Sewage treatment, a saga of wasted energy

Sewage treatment, a saga  of wasted energy

Consuming huge amounts of electricity, Bangalore’s 14 existing sewage treatment plants (STPs) produce only 484 MLD of treated water.

But the daily demand from the City’s industries is poor, and there are hardly any takers among the public.

The power problem could have been easily solved had the decades-old STPs smartly used the tonnes of sludge, the semi-solid material left behind from the treatment process. Instead of being given off free, or sold for a pittance, the sludge could have yielded methane gas. The gas could then generate enough electricity to power all the needs of each STP.

But this is theory. Here’s the reality: At the Koramangala and Chellaghatta Valley STP behind HAL Airport, for instance, about 25 tonnes of sludge are taken away by agriculturists, free of cost, every week.

Reason: The access to this facility is through winding high-traffic roads. Nobody would want that sludge if they had to pay for it. In the other STPs, the price of a truckload of the nutrients-rich sludge is barely Rs 450.

So, why is the sludge not being used to eventually generate electricity? The Digester Tanks that extract methane from the sludge in the final stages of the treatment process are in a bad shape and are prone to leakage at the K & C Valley, Vrishabhavathi Valley and Hebbal Valley treatment plants. A top BWSSB official himself admitted this to Deccan Herald. These three STPs have a combined capacity of 488 MLD, making up over 70 per cent of the total treatment in the entire City.

The State government had spent crores of rupees to rehabilitate these Digesters in the 1990s. But the problems remained due to disuse, although a delayed effort is now on to get a power-generation unit at the K & C Valley plant.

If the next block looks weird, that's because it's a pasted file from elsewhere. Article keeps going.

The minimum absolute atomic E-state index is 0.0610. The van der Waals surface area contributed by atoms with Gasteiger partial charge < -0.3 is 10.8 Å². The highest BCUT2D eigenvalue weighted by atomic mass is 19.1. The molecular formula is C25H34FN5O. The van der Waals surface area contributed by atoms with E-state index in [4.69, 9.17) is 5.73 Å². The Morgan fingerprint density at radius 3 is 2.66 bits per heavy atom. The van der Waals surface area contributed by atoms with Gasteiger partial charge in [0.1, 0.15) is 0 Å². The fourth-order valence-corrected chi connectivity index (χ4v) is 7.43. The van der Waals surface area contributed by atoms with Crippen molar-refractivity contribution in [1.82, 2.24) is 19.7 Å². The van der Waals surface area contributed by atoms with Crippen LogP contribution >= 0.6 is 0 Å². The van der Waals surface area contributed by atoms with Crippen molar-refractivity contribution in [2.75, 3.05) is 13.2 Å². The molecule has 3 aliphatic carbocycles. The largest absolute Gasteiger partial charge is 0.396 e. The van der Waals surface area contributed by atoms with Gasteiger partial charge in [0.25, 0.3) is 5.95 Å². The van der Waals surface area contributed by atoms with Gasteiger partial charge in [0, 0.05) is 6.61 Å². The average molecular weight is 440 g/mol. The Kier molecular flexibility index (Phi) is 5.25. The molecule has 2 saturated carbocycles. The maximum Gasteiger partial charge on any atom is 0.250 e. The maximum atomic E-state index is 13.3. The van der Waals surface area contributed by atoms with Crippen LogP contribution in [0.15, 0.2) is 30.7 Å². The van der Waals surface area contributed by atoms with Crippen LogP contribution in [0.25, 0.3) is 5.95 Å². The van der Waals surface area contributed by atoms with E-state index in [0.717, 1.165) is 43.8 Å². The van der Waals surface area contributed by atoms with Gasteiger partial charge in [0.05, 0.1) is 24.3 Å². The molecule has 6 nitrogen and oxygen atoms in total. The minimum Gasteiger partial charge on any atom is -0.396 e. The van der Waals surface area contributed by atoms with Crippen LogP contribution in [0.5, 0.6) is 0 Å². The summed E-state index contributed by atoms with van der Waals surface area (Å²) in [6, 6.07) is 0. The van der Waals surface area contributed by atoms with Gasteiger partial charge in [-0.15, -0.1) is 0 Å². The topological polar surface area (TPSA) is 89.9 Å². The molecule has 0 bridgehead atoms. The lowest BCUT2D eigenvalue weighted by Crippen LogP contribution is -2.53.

While this STP and the one in the Vrushabhavathi Valley have four Digesters each, the Hebbal Valley STP has two.
Self-reliance in energy is thus out of the window for these STPs.

Every month, the K & C Valley plant uses 1,500 kV of power from the Bangalore Electricity Supply Company at a monthly cost of Rs 10 lakh. The combined cost of power, pumpsets, operation and maintenance, labour and staff salaries tops Rs 32 lakh.

Most of the water treated at this STP is let out into the Bellandur Lake. But only one of the 18 inlets into the lake is treated. Untreated sewage enters from most other inlets, virtually negating the effects of the costly treatment process.

The demand for treated water is so low that STPs sell it at Rs 15 for 1,000 litres. Since the Karnataka Golf Association has invested in the pipeline link to its golf course near K & C Valley, the rate is 50 paise for 1,000 litres.

“Surmounting those psychological barriers, people should come forward to buy this treated water. They could use this water for gardening, construction, curing and other purposes,” a BWSSB official told this newspaper.

Thanks to a new regulation by the Karnataka State Pollution Control Board on mandatory use of treated water for construction projects, some builders have now started approaching the STPs.

Treated water is also used by the horticulture department in Cubbon Park and Lalbagh, besides Bengaluru International Airport, and a handful of fire-tenders.

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